India. It is therefore relevant to analyse whether the franchising arrangement poses any concerns from the purview of competition law in India;

(d) Non-compete obligations and restraint in trade: Restraint of trade agreements are void under Indian laws. Provisions restraining the franchisee from carrying on a competing business or restricting/limiting its activity to a given territory during the term of the agreement will normally be treated as reasonable. However, such restrictions post termination of the contract are usually regarded as a restraint of trade and hence, are considered void;

(e) Confidentiality Issues: India does not have any specific legislation covering confidentiality and trade secrets. Therefore, any such information shared is usually preserved through contractual restrictions. Contractual restrictions in the agreement should be robust (including those that apply post termination);

(f) Data privacy Issues: Indian laws relating to ‘data privacy’ and ‘data protection’ are at a nascent stage and are still evolving. The Information Technology Act, 2000 (IT Act) is one of the primary Indian legislations that deals with ‘data privacy’ and ‘data protection’. Under the aforesaid IT Act, consent is required by any body corporate for collecting only sensitive personal data or information (SDPI) (such as, passwords or financial information). Accordingly, the franchise agreement will need to be carefully reviewed in case it involves sharing of sensitive personal information;

(g) Tax Issues: A franchising arrangement typically entails payments towards use of trademark, brand name and the right to carry on business under a franchise as well as services. Such payments towards use of intellectual property and other services are taxable in India at prescribed rates subject to the provisions of the tax treaty between India and the home jurisdiction of the franchisor. The Indian franchisee will have a corresponding withholding tax obligation. Aspects such as taxability of any reimbursements (say towards marketing spends) and taxable presence exposure for the franchisor in India should be evaluated in detail; and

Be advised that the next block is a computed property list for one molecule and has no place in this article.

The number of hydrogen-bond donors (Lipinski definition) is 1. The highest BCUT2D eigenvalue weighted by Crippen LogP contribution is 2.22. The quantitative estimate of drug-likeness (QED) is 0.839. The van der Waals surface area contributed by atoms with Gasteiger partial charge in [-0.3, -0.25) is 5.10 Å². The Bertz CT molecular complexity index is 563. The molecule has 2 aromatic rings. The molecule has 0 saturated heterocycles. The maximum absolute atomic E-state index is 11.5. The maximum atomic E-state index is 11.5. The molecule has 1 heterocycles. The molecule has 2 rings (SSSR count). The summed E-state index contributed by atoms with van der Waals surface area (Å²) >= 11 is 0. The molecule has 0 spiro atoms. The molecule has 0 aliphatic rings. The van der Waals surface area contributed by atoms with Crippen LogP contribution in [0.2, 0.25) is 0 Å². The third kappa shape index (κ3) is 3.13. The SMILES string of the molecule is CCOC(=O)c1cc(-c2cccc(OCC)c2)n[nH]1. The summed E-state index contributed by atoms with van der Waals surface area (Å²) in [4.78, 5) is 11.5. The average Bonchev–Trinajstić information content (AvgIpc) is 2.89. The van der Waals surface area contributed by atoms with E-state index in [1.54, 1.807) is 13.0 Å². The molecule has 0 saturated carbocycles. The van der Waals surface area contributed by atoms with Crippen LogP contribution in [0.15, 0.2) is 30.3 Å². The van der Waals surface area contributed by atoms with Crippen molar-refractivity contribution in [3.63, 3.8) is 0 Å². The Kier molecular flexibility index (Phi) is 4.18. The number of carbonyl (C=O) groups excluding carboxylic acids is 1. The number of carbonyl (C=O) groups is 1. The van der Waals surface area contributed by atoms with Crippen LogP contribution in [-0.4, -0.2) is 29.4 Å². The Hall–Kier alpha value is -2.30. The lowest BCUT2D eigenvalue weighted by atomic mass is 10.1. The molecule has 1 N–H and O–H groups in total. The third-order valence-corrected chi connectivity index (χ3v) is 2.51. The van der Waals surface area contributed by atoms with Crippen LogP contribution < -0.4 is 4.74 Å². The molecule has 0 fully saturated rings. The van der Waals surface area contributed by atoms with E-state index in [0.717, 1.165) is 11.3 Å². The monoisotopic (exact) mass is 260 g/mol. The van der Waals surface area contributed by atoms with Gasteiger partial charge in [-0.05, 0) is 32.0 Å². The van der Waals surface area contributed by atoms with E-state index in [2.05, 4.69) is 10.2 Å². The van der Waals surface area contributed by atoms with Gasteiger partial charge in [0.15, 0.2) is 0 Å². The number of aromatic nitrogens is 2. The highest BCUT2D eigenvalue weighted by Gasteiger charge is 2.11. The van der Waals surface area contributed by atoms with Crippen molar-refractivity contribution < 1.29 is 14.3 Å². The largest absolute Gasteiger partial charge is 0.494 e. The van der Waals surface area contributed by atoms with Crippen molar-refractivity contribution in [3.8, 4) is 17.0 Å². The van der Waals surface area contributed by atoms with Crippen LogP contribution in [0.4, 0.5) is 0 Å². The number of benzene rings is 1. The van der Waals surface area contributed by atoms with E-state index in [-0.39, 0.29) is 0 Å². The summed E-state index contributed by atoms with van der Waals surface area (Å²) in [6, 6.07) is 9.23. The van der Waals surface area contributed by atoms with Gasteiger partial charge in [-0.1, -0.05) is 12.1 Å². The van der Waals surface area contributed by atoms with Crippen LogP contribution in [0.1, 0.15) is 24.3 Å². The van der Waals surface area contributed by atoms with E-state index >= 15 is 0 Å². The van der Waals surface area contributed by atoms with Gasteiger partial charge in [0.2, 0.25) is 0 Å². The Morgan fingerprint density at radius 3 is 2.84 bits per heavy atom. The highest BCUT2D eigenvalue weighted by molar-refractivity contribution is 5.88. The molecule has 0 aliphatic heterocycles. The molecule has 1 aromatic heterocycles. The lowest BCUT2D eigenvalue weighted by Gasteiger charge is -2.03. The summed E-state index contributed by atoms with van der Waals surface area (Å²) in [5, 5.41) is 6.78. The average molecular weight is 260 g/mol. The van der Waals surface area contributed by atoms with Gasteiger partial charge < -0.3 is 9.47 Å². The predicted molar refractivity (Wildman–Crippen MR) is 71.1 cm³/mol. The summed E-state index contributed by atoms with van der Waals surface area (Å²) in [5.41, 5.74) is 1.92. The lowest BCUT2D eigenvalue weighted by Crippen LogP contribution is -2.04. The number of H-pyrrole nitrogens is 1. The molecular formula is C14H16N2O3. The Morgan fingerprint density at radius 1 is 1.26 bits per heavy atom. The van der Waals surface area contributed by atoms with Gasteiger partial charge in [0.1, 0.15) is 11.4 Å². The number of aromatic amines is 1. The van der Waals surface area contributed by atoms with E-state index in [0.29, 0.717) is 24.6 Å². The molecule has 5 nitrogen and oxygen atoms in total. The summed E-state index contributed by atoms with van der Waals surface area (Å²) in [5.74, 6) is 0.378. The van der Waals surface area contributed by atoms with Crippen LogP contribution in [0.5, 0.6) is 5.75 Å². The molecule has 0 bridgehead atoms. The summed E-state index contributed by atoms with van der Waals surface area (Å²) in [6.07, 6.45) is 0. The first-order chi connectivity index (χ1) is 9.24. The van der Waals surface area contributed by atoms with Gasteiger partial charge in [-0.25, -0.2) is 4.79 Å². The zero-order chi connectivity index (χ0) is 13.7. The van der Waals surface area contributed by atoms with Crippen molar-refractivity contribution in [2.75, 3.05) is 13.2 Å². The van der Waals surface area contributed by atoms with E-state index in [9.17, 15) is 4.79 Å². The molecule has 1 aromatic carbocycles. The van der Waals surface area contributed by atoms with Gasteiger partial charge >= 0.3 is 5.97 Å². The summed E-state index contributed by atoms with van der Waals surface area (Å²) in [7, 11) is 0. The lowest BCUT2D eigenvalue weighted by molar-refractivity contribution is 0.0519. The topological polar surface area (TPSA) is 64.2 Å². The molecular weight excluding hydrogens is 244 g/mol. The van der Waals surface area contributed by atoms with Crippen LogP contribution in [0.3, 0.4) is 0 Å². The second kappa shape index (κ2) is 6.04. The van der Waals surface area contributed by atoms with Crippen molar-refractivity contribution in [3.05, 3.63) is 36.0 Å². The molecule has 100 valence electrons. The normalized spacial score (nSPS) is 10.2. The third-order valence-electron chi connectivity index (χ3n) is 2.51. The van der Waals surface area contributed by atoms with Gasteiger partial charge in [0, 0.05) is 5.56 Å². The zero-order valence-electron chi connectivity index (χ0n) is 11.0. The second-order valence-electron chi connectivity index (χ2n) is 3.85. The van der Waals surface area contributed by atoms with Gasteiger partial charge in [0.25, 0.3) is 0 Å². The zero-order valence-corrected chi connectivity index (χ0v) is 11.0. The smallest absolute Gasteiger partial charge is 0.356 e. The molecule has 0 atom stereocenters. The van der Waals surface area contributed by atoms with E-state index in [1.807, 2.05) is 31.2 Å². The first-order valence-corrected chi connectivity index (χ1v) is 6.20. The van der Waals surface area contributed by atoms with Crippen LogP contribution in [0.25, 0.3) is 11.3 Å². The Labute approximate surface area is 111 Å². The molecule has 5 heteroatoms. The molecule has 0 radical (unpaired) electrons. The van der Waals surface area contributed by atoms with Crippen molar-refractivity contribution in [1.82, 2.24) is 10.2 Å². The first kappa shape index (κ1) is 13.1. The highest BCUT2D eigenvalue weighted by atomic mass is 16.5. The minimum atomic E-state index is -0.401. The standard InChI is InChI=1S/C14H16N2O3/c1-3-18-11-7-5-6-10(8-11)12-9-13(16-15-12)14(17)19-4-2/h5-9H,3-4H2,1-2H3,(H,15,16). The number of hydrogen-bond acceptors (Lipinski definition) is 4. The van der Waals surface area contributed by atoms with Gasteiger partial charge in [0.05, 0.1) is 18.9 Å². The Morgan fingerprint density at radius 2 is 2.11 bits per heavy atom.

(h) Governing Law & Jurisdiction: The parties to a contract are free to choose the governing law of the contract. While Indian law recognizes party’s right to choose any governing law (outside India), it may be noted that foreign judgements which are passed only by reciprocating countries (as notified under Section 44A of the Civil Procedure Code, 1908 (CPC)) are enforceable as a ‘decree’ in India. Accordingly, a judgment passed by any court in any country other than reciprocating country would not be enforceable in India and hence a fresh suit will need to be filed in India, in such a case. In franchising arrangements, we often see franchisors seek to use laws of their home jurisdictions, in which case, it would be important to check if the home country is a reciprocating territory for the purpose of CPC. Parties may additionally consider including foreign arbitration clause.


The Indian market has immense potential with rising purchasing power, changing consumer preferences, increasing aspiration amongst Indian youths for international brands and evolving lifestyles. The franchising market is expected to grow faster in the coming years. Hence, it becomes important for foreign franchisors to understand all the legal and regulatory nuances before entering into formal arrangements.

Disclaimer: The views expressed in the article above are those of the authors' and do not necessarily represent or reflect the views of this publishing house